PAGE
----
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Smell this
Sudeshna Das (left) and Madhumala K. Sadanandappa

Ever noticed how that fusty smell which hits you when you walk into a room locked up for days becomes bearable within a few moments? Or how the strong, sweet smell of a flower fades as you keep sniffing it?

Most of us usually pay no thought to these things. For scientists however, these phenomena present the opportunity of a lifetime — to understand how the brain processes sensory inputs it receives and turns them into building blocks of cognition.

Researchers have known for a while about this ubiquitous psychological phenomenon in which constant exposure to a stimulus results in a weakened response. But they were clueless how the process they call habituation plays out in the brain.

That is the puzzle Veronica Rodrigues wanted Sudeshna Das and Madhumala K. Sadanandappa to crack for their PhD. The two joined Rodrigues’ lab at the National Centre for Biological Sciences (NCBS) in Bangalore in 2008 as doctoral students. Rodrigues, a neurobiologist specialising in the perception of smell, died last November following a prolonged battle with breast cancer.

Her students, however, have carried forward her legacy. After three years of hard work the two scholars, together with counterparts from Ireland, Japan and the US, have not only cracked the code but also worked out the minutest genetic mechanisms in great detail. Apart from Rodrigues, they were guided by Mani Ramaswami of the Trinity College Institute of Neuroscience (TCIN) in Dublin, who is also an adjunct professor at NCBS.

Using the fruit fly (Drosophila) —whose brain is similar to that of mammals but less complex — as a model, the scientists discovered that continuous exposure to a smell causes the brain cells that receive the signals from the antenna (nose) to show a reduced response. This reduction is not because sensory cells in the antenna do not respond to smell. It is because after habituation brain cells that respond to this specific smell begin to receive strong inhibitory signals from another group of brain cells.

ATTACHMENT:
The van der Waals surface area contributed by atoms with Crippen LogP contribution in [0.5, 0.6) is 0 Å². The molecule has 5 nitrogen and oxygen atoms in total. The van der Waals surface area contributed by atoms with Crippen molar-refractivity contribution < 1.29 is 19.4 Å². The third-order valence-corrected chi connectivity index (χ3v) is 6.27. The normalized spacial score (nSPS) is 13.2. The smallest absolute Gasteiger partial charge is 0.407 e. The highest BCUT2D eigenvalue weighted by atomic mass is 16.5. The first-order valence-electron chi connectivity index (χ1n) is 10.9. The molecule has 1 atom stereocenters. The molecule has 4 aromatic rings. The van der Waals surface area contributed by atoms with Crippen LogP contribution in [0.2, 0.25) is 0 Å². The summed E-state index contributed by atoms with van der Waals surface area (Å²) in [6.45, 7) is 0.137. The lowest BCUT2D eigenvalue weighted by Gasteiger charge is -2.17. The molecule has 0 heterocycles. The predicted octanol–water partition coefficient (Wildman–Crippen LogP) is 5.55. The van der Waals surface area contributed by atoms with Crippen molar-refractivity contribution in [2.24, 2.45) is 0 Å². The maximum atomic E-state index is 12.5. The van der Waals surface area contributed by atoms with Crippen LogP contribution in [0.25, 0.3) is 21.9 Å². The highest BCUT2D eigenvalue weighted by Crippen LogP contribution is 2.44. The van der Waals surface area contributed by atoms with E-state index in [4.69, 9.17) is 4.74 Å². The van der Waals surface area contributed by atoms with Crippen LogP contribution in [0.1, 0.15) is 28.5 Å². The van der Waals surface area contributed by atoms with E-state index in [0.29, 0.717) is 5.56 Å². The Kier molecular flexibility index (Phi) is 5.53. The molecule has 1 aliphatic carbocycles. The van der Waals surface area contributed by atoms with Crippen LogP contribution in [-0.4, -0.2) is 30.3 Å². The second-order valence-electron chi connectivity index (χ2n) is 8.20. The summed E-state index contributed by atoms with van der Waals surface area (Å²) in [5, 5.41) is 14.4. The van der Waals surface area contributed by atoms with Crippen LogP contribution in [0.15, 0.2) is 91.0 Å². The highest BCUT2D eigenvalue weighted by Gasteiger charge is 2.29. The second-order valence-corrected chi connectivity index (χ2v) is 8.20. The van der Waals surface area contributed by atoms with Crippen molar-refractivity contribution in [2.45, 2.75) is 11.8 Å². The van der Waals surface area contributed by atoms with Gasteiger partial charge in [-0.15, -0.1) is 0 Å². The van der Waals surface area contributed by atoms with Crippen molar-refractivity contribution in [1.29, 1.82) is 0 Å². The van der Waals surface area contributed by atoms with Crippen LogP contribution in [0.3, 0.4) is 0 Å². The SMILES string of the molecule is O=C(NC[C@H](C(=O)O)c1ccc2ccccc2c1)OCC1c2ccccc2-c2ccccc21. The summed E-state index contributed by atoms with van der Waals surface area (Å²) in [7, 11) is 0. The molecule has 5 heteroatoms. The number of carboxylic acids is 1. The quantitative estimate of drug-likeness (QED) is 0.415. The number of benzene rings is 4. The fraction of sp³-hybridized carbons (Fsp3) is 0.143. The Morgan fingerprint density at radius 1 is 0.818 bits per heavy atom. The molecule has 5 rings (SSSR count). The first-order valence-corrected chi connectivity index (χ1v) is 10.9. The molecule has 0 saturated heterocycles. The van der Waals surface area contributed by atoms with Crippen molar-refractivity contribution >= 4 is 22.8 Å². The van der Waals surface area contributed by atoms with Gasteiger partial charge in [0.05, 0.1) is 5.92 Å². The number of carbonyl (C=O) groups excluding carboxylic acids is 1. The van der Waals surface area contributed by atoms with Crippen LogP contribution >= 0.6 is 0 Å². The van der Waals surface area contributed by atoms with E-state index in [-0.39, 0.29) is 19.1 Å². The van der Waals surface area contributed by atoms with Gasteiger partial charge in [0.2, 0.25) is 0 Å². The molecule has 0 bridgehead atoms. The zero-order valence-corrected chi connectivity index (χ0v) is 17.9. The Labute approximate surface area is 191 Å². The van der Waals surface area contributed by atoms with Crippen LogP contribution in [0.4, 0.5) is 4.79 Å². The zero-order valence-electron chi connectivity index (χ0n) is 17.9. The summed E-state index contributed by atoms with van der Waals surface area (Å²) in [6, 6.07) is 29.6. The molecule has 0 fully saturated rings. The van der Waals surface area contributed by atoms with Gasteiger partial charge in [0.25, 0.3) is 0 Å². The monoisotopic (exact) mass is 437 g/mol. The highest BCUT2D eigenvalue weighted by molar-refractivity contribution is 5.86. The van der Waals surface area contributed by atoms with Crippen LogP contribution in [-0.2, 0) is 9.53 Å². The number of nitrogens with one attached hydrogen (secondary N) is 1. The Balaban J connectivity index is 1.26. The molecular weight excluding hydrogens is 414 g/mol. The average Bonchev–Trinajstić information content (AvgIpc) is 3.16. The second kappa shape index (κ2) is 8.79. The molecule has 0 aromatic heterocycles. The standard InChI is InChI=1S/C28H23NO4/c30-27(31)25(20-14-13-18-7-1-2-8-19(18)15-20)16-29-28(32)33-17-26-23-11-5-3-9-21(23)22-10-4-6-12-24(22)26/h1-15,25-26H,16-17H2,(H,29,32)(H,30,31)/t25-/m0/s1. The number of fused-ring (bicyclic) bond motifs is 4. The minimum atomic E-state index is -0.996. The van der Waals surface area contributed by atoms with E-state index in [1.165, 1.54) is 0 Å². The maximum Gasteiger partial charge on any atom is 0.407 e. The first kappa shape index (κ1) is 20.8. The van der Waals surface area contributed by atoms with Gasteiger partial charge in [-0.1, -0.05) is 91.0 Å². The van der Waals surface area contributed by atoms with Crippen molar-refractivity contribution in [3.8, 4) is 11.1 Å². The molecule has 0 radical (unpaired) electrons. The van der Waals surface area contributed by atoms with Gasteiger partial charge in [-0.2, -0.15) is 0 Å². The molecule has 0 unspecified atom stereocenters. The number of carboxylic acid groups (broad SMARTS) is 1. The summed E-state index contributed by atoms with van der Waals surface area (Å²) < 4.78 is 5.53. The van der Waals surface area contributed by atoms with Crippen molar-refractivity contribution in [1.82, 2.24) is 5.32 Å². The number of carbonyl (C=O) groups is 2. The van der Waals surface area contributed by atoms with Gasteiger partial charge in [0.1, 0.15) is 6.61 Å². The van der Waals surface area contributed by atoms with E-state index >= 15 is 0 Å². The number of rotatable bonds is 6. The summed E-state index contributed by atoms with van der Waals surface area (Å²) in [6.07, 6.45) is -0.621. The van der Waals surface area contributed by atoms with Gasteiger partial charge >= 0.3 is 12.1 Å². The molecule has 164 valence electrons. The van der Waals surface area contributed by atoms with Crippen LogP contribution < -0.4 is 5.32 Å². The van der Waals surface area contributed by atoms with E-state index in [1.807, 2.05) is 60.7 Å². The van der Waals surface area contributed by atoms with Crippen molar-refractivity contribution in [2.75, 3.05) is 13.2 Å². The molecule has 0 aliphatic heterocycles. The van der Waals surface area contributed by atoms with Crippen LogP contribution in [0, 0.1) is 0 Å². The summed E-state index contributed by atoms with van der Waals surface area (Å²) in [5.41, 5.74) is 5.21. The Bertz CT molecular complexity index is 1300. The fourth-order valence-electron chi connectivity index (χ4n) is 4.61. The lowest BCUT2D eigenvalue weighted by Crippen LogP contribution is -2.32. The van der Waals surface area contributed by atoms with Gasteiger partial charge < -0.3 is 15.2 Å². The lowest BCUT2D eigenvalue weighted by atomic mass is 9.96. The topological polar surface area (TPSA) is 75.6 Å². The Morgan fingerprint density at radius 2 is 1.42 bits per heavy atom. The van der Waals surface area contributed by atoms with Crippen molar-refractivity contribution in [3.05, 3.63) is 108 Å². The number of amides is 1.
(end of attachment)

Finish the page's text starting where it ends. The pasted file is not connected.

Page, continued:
The experiments, conducted combining genetic and anatomical techniques with high-speed brain imaging, revealed unexpected and interesting ways by which the inhibitory signal grows stronger, and how this in turn leads to structural and genetic changes in the brain.

Habituation is of fundamental importance to the learning process. It serves the vital purpose of filtering out prolonged sensory inputs so that the brain can focus its cognitive resources on new stimuli coming its way, says Ramaswami.

The findings, which appeared in two different papers in the journal Proceedings of National Academy of Sciences last week, are not without clinical significance. They may help scientists get to the bottom of hyper-reactivity found in people suffering from several neurological disorders, including autism spectrum ones.

The work is important for other reasons as well. Ramaswami says it is for the first time that scientists have been able to understand the mechanism of habituation associated with any sense in great detail. Hence, this study could pave the way for comprehending the habituation process in other, more complex senses such as vision, hearing, taste and touch.

The scientists also found that sensory cells involved in habituation vary from smell to smell. “For instance, when the insects were exposed to one smell, they became habituated to that particular smell but not to other smells to which they had not been exposed. It implies that habituation is stimulus specific,” says Das, the Calcutta girl who joined NCBS after her postgraduation from Calcutta University.

Just like short-term and long-term memory, habituation is also of two types. The experiments with fruit flies have shown that short-term habitation kicks in when the insects are exposed to a smell constantly for 30 minutes, but for long-lasting habituation to happen, the exposure needs to be extended to four days. “The reduction in the sensory perception to that particular smell remains intact for 45 minutes and six days, respectively, after the exposure is withdrawn,” says Sadanandappa.

The second paper, to which foreign collaborators from TCIN and the University of Arizona, the US, contributed, has shown that a gene called Ataxin-2 is crucial for long-term habituation. This discovery is important because the same gene is also implicated in a neurological disorder called spinocerebeller ataxia type 2, a progressive disorder which affects gait and is often associated with poor coordination of hands, speech and eye movements.

Besides, understanding habituation is also important for deciphering the phenomenon of “dishabituation”, says Ramaswami. “There are times when it is important to dishabituate, or suddenly pay keen attention to what was a boring background. For instance, when a tiger snarls in the forest, every blade of grass draws your attention,” he says. Such stimuli may work in part by blocking the inhibitory signals that lead to habituation and thus restore the brain to its original or enhanced, behavioural state, he observes.

This study definitely smells like a winner!

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